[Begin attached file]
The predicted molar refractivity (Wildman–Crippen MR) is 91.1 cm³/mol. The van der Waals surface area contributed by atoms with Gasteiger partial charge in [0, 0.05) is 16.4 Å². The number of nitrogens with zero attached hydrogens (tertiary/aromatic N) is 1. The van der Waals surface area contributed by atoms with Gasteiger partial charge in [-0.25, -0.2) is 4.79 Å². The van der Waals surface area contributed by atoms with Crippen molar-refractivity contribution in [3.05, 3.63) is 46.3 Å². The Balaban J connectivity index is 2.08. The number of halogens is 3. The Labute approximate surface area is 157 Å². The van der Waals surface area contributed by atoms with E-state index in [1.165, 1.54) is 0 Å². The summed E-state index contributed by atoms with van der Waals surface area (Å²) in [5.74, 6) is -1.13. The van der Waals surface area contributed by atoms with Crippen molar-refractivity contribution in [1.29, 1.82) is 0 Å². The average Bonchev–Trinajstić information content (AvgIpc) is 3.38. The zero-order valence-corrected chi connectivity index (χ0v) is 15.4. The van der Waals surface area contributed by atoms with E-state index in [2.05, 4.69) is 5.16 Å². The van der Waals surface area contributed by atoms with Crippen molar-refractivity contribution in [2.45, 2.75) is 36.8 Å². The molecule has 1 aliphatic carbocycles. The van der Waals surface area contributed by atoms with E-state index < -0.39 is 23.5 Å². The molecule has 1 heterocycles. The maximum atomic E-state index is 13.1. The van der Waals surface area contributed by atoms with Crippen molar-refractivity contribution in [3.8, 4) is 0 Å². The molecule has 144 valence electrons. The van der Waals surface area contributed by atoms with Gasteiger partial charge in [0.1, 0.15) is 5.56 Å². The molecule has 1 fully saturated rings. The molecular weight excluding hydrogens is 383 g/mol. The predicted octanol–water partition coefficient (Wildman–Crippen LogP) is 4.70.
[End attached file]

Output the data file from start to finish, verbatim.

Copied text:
The predicted molar refractivity (Wildman–Crippen MR) is 91.1 cm³/mol. The van der Waals surface area contributed by atoms with Gasteiger partial charge in [0, 0.05) is 16.4 Å². The number of nitrogens with zero attached hydrogens (tertiary/aromatic N) is 1. The van der Waals surface area contributed by atoms with Gasteiger partial charge in [-0.25, -0.2) is 4.79 Å². The van der Waals surface area contributed by atoms with Crippen molar-refractivity contribution in [3.05, 3.63) is 46.3 Å². The Balaban J connectivity index is 2.08. The number of halogens is 3. The Labute approximate surface area is 157 Å². The van der Waals surface area contributed by atoms with E-state index in [1.165, 1.54) is 0 Å². The summed E-state index contributed by atoms with van der Waals surface area (Å²) in [5.74, 6) is -1.13. The van der Waals surface area contributed by atoms with Crippen molar-refractivity contribution in [1.29, 1.82) is 0 Å². The average Bonchev–Trinajstić information content (AvgIpc) is 3.38. The zero-order valence-corrected chi connectivity index (χ0v) is 15.4. The van der Waals surface area contributed by atoms with E-state index in [2.05, 4.69) is 5.16 Å². The van der Waals surface area contributed by atoms with Crippen molar-refractivity contribution in [2.45, 2.75) is 36.8 Å². The molecule has 1 aliphatic carbocycles. The van der Waals surface area contributed by atoms with E-state index < -0.39 is 23.5 Å². The molecule has 1 heterocycles. The maximum atomic E-state index is 13.1. The van der Waals surface area contributed by atoms with Crippen molar-refractivity contribution in [3.8, 4) is 0 Å². The molecule has 144 valence electrons. The van der Waals surface area contributed by atoms with Gasteiger partial charge in [0.1, 0.15) is 5.56 Å². The molecule has 1 fully saturated rings. The molecular weight excluding hydrogens is 383 g/mol. The predicted octanol–water partition coefficient (Wildman–Crippen LogP) is 4.70.